Mark 10.2-16 ©Suzanne Grimmett
If fish were to tell the story of life they would find it impossible to describe outside the experience of water. If birds were to try to explain the world, they could not help but draw on the perspective from the skies. If an echidna were to ask the questions of meaning and purpose, they would be naturally earthy and grounded questions.
How we narrate our stories and frame our questions is determined by where we focus our attention and what we have known.
Jesus today is confronted by Pharisees who seek to test him. Thanks to this insider knowledge granted to us by the Gospel writer, we immediately know that this is no innocent question, but that there is a power game going on. We also see in this interchange, the vastly different understanding of Jesus and his interrogators.
Jesus’ teachings are concerned with community life, relationships of justice and covenantal love. This question about divorce comes from a vastly different paradigm of legal argument. Attention was given to developing applications of the law of Moses and in some schools there were detailed lists of reasons why a man could divorce his wife, which included such provocation as a spoiled meal or simply finding another woman more attractive. Small wonder Jesus rebukes them for hardness of heart, particularly when a woman in that culture would be left destitute without property, family or any way of living beyond begging or prostitution. It seems the religious leaders could assert the dynamics of power within the legalities of religious law but failed utterly to be able to imagine relationships in the just and peaceable kingdom Jesus is envisioning.
I wonder if we are doing any better at imagining, describing and aligning our lives with such a kingdom, or if we, too, are like the fish- unable to see beyond the water in which we swim? Some social dynamics- particularly those of power and domination- have become so much a part of our public narrative and media images that we don’t even notice they are being perpetuated. We all know what violence looks like, but can we describe love and choose to live it in all our relationships?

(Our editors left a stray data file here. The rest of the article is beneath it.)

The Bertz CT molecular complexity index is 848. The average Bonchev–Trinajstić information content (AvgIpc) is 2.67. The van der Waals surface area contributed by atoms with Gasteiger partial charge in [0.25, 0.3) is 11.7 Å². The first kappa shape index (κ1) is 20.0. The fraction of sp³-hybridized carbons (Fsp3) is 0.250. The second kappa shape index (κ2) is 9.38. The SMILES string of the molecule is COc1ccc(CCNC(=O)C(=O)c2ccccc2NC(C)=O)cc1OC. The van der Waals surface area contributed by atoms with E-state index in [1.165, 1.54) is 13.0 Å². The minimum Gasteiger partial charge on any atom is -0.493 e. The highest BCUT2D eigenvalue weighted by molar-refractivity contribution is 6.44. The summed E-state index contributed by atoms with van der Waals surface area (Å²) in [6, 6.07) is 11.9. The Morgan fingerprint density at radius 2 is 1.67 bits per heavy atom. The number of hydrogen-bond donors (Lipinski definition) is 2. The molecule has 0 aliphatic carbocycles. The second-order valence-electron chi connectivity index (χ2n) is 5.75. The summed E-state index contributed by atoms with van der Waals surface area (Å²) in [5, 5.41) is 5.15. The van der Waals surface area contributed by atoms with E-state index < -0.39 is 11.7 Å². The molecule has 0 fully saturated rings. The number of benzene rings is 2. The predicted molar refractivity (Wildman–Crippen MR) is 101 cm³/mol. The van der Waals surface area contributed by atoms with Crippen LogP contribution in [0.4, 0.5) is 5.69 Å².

It is all too easy to hear Jesus words about marriage in strict legal terms as a contract that can never be broken regardless of the situation. But to read this passage in those terms is to miss what Jesus is saying in recalling his followers to the passage from Genesis that describes the intention not of a contract, but of something far deeper and wider and stronger- covenantal love. Jesus’ words bring the attention away from the lowest demands of the law to the higher ideal and intention of God’s dream for humankind. The creation narrative casts the vision of equality where men and women, both made in God’s image, enter into a common human life as companions. The kind of divorce criteria being described by the Pharisees makes a mockery of the committed covenantal relationship intended in marriage. It is a sign of a patriarchal culture that served the needs of men and discarded women legally on almost any account, with the bonus of religious blessing.
Too often in our time this higher calling of committed, covenanting love is missed and the church has held a rigid approach to divorce, thus keeping many silent on abuse, or, when they do decide to speak out, are told that God requires them to honour the sanctity of marriage. This is not an appropriate or valid interpretation of Jesus’ words. Aside from the differences down two millennia of the context of marriage, in the case of intimate partner abuse the sanctity and companionship of the marriage union has already been breached and betrayed. Too often the church’s counsel has been to preserve a marriage at all costs, when the healthy, loving and life-giving response to cruelty or even casual meanness is to put yourself out of harm’s way. This has made the church complicit in legitimating violence, particularly violence against women. It has silenced the vital conversations about what love really looks like, how we might discern divine intention for a companionate marriage and how we might offer nurturing support when the most Godly and loving decision is to separate.